The Leader of Labour led Exeter City Council is calling for a review into the future of the city’s famous statue of General Buller.
The Local Government Association Labour Group, who provide a national voice for the party in local government, have overwhelming agreement from all Labour led councils that they will listen to and work with their local communities to review the appropriateness of local monuments and statues on public land and council property.
In Exeter this means the party will table a motion calling for a review into the future of the statue at the next council meeting.
Council Leader Phil Bialyk said: “I feel the time is right to carry out a review, taking into account the views of people in our city. Exeter is a diverse community which in the main is at peace with itself. It’s important how we remember and teach future generations about our history.
We will consult on how we do this. But it isn’t my gift or that of my colleagues to make a unilateral decision, it’s one that the whole city must come to terms with. The values and sentiment behind the Black Lives Matter movement are incredibly important to myself and colleagues. We will listen to opinions and use the platforms that we have as politicians, to make sure, that all voices are heard.”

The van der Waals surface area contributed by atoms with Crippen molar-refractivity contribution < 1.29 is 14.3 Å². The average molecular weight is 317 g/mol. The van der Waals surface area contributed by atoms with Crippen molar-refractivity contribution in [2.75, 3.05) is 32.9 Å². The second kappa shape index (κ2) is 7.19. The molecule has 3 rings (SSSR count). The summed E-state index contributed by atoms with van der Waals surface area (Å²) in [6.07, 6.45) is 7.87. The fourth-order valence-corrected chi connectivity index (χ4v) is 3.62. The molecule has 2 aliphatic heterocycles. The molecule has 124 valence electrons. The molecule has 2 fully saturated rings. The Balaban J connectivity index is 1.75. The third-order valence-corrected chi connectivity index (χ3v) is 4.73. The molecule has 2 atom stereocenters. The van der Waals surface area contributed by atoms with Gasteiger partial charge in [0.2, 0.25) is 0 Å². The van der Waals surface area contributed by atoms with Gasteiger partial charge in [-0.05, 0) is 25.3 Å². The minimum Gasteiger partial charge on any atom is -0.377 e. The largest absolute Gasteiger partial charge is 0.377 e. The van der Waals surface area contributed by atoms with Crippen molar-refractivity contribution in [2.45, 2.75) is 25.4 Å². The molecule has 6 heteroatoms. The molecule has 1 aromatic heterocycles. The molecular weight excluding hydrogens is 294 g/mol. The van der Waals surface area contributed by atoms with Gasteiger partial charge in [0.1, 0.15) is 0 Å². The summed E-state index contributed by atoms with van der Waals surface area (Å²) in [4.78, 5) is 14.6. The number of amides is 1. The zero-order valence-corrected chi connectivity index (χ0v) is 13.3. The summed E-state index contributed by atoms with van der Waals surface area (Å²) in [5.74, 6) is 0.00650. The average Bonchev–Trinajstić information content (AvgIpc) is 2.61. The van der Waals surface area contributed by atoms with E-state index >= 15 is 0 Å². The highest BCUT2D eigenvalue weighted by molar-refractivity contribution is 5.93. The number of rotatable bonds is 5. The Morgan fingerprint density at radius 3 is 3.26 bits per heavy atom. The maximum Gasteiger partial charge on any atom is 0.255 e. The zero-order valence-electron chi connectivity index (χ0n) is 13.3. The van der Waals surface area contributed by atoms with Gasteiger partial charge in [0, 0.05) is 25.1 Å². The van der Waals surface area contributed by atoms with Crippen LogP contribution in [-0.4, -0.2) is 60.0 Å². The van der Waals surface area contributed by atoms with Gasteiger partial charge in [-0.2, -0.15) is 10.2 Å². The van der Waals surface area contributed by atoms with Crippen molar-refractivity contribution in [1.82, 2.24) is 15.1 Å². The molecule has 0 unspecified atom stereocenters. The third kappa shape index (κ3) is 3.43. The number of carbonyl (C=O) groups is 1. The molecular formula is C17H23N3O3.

The statue was paid for by money raised by the people of Devon and unveiled on ‘ Buller Day’ in 1905. It is currently situated on land owned by Devon County Council, with the monument itself maintained by the city council.
It was given Grade II listing preservation status in 1953 so any complete or partial removal or relocation would require widespread consultation. It would also require formal planning consent along with permission from Historic England